Swift Personal Wind Turbines: The Sound of Silence


If you’ve always wanted to put a wind turbine on your roof but thought it would be too big or too loud, you’re not alone.  The primary challenges in adapting wind turbines for personal use have been to overcome the fact that they are too unwieldy for small buildings and generate too much noise for densely populated areas.  The new Swift turbine, developed by Scottish energy products and solutions company Renewable Devices, overcomes those obstacles with a nearly silent device that has a blade/ring diameter of only seven feet and requires only a few feet of mounting space. (see the Inhabitat story and the product specs)

Wind turbine noise comes from aerodynamic sources (i.e., the air) and mechanical sources (i.e., the turbine assembly).  In traditional wind turbine designs, air flowing along the blades and off the ends of the blades generates noise.  Additional noise can be caused by vibration of the turbine assembly during high winds and turbulent airflow common in urban areas. 

The new turbine design covered by Renewable Devices’ U.S. Patent Application Pub. No. 2006/0244264 addresses these problems in several ways.  First, the turbine has a circular diffuser (21) that rings the turbine blades.  In operation, when the airflow reaches the ends of the blades, it contacts the diffuser and proceeds in a circumferential path instead of flowing off the ends of blades.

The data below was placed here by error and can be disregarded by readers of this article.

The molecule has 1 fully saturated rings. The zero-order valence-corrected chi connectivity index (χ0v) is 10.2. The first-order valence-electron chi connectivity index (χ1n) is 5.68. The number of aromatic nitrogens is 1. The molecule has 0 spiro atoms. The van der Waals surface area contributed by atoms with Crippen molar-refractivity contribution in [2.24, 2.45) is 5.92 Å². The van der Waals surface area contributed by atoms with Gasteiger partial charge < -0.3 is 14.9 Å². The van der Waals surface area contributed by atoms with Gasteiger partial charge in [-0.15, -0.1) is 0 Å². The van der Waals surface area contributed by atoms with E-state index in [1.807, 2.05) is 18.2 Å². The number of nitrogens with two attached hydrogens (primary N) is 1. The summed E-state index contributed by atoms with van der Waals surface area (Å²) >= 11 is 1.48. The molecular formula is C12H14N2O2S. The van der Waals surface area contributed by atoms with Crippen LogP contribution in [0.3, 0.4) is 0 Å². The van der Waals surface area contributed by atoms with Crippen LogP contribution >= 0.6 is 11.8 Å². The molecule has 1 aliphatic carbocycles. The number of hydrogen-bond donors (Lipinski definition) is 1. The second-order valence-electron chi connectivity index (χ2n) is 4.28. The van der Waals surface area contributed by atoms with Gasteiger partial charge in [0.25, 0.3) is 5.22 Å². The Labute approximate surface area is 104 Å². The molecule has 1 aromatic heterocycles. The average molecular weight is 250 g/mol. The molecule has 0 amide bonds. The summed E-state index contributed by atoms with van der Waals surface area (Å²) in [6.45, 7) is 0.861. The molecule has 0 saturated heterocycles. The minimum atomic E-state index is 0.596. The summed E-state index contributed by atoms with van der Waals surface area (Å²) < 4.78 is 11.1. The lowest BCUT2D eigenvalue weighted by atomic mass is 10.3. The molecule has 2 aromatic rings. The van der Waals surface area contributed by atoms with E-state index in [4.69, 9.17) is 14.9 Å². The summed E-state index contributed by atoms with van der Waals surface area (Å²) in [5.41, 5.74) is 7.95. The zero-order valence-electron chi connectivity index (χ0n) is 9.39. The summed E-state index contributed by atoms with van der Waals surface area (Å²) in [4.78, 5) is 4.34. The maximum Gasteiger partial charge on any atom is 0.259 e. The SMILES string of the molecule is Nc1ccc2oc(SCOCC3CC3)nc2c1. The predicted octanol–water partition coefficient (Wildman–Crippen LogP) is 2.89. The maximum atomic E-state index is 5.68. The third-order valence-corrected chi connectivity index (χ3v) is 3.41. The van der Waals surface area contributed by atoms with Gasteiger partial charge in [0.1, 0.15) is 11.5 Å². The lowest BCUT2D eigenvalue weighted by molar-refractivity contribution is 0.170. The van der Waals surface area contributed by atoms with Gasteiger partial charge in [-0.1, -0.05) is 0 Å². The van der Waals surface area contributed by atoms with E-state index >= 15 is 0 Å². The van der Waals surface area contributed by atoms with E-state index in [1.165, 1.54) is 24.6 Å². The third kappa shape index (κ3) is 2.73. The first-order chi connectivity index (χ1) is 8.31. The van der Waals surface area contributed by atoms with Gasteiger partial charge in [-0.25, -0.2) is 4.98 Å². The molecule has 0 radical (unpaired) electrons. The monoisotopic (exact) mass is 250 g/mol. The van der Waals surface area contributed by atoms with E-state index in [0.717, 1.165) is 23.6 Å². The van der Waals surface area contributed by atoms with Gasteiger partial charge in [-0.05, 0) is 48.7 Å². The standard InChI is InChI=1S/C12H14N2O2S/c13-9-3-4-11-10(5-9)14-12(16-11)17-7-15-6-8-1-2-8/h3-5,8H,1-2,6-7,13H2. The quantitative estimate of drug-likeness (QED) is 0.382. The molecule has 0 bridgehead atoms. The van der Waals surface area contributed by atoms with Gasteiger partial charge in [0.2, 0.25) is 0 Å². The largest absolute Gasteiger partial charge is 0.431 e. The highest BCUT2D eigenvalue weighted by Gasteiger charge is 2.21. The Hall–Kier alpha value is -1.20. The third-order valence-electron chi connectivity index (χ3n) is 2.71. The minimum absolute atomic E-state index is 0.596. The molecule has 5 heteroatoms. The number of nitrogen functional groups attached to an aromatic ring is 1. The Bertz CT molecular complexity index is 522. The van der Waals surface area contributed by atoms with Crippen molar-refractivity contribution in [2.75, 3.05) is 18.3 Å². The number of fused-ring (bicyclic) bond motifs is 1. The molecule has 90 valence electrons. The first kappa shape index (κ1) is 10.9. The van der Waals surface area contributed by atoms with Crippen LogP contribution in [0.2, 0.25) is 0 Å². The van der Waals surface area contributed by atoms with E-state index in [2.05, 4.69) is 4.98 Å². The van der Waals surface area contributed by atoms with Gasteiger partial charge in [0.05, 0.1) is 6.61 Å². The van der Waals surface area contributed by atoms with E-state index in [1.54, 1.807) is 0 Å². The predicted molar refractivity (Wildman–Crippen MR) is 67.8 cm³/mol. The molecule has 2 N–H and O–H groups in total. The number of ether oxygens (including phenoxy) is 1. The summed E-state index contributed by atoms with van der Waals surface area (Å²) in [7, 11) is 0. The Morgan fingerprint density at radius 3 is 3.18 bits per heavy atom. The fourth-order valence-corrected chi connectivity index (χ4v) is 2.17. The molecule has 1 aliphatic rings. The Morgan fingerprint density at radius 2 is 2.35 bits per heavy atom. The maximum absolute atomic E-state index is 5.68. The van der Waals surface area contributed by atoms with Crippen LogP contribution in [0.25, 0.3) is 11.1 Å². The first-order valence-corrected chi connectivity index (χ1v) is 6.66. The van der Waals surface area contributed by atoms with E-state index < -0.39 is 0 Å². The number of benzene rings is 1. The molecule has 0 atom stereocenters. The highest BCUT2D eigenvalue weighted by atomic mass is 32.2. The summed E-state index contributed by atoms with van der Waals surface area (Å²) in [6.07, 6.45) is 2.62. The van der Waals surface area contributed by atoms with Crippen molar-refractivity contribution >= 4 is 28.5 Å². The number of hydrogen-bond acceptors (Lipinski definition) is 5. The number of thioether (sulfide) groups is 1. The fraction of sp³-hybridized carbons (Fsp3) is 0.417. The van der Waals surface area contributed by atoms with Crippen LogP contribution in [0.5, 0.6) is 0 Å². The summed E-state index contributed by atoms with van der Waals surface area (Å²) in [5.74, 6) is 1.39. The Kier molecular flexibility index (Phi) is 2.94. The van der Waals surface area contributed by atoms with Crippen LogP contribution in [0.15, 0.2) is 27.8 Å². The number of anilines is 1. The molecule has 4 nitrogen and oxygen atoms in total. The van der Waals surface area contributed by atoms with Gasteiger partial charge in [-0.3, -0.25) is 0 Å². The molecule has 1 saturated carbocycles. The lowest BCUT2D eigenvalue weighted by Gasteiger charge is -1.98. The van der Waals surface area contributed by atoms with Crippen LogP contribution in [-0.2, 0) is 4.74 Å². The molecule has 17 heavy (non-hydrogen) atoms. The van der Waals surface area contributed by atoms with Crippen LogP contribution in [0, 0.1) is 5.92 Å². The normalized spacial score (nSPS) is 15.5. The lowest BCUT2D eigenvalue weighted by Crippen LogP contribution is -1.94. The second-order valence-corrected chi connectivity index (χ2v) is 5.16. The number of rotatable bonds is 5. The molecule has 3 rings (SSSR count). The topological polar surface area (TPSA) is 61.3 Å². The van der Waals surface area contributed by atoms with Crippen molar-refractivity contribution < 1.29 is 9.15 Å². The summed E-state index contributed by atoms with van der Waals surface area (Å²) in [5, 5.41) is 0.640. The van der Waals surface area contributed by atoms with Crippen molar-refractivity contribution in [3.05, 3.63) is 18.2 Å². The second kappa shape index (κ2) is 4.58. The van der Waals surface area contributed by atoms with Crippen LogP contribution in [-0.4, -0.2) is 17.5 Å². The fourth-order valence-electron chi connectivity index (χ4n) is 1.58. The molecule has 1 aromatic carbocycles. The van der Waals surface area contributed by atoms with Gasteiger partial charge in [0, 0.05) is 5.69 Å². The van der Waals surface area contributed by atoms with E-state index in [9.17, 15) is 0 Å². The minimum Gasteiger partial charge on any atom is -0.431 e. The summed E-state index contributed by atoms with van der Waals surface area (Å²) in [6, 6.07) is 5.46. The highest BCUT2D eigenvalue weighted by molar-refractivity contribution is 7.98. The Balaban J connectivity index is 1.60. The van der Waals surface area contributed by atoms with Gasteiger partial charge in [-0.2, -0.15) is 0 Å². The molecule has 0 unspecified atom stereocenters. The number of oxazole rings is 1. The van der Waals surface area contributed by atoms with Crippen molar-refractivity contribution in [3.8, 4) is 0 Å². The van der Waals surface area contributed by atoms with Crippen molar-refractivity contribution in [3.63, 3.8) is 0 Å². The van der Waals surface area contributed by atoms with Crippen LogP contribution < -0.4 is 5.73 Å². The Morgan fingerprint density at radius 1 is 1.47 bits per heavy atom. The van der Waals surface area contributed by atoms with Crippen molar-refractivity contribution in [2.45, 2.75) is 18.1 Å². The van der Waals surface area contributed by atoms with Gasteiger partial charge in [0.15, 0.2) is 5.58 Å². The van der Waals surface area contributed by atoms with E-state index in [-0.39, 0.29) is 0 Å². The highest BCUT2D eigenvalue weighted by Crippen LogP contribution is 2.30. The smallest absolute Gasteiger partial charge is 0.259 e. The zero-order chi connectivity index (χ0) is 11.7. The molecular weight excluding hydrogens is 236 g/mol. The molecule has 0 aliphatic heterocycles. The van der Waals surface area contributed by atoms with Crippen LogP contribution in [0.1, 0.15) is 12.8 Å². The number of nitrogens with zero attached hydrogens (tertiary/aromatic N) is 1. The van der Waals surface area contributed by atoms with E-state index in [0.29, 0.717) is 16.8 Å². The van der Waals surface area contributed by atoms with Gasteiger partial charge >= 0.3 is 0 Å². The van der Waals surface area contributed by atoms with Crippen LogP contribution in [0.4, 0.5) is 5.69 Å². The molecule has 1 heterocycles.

The Swift turbine also has a furling device (50) with tailfins (53, 54).  When the airflow exceeds a certain speed, the furling device rotates the rotor to maintain the direction of the airflow in line with the turbine’s rotational axis.  In excessively high winds, the turbine rotor can be rotated out of the airflow altogether.  These measures reduce the vibrations of the turbine assembly components. 

Finally, the Swift turbine has a mounting structure that includes a rubber core to absorb vibrations before they spread upward to the moving parts of the turbine assembly. 

So the time to put a personal wind turbine on your roof is now.  The Swift personal wind turbines, which are being manufactured by Cascade Engineering of Grand Rapids, Michigan, will be commercially available next month.

Eric Lane Avatar

Eric Lane

Eric Lane, the founder and principal of Green Patent Law, is an intellectual property lawyer and registered U.S. patent attorney in New York and is a member of the bar in New York and California. Eric has more than two decades of experience working with wind, solar PV, CSP, biofuels, and geothermal, energy storage technologies, carbon capture and sequestration, medical devices, data communications, mechanical, chemical, internet and software.